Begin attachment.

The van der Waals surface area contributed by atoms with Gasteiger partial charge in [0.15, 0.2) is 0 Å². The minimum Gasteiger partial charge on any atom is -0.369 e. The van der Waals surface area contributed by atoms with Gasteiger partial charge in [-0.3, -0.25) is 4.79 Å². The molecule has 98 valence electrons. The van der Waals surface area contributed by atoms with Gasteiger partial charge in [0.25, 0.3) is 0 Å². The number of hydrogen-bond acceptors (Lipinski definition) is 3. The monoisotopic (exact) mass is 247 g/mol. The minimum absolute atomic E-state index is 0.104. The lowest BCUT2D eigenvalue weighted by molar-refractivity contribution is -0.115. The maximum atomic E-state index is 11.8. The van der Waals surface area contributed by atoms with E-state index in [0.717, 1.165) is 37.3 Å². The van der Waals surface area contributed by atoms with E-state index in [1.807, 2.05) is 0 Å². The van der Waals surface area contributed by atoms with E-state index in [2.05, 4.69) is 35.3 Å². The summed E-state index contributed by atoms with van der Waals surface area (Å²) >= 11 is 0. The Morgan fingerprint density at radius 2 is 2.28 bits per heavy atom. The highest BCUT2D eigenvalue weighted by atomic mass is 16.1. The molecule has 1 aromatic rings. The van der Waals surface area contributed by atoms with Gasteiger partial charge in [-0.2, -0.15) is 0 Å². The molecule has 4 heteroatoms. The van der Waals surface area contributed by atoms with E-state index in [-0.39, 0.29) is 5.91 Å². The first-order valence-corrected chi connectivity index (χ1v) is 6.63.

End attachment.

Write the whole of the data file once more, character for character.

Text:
The van der Waals surface area contributed by atoms with Gasteiger partial charge in [0.15, 0.2) is 0 Å². The minimum Gasteiger partial charge on any atom is -0.369 e. The van der Waals surface area contributed by atoms with Gasteiger partial charge in [-0.3, -0.25) is 4.79 Å². The molecule has 98 valence electrons. The van der Waals surface area contributed by atoms with Gasteiger partial charge in [0.25, 0.3) is 0 Å². The number of hydrogen-bond acceptors (Lipinski definition) is 3. The monoisotopic (exact) mass is 247 g/mol. The minimum absolute atomic E-state index is 0.104. The lowest BCUT2D eigenvalue weighted by molar-refractivity contribution is -0.115. The maximum atomic E-state index is 11.8. The van der Waals surface area contributed by atoms with E-state index in [0.717, 1.165) is 37.3 Å². The van der Waals surface area contributed by atoms with E-state index in [1.807, 2.05) is 0 Å². The van der Waals surface area contributed by atoms with E-state index in [2.05, 4.69) is 35.3 Å². The summed E-state index contributed by atoms with van der Waals surface area (Å²) >= 11 is 0. The Morgan fingerprint density at radius 2 is 2.28 bits per heavy atom. The highest BCUT2D eigenvalue weighted by atomic mass is 16.1. The molecule has 1 aromatic rings. The van der Waals surface area contributed by atoms with Gasteiger partial charge in [-0.2, -0.15) is 0 Å². The molecule has 4 heteroatoms. The van der Waals surface area contributed by atoms with E-state index in [-0.39, 0.29) is 5.91 Å². The first-order valence-corrected chi connectivity index (χ1v) is 6.63.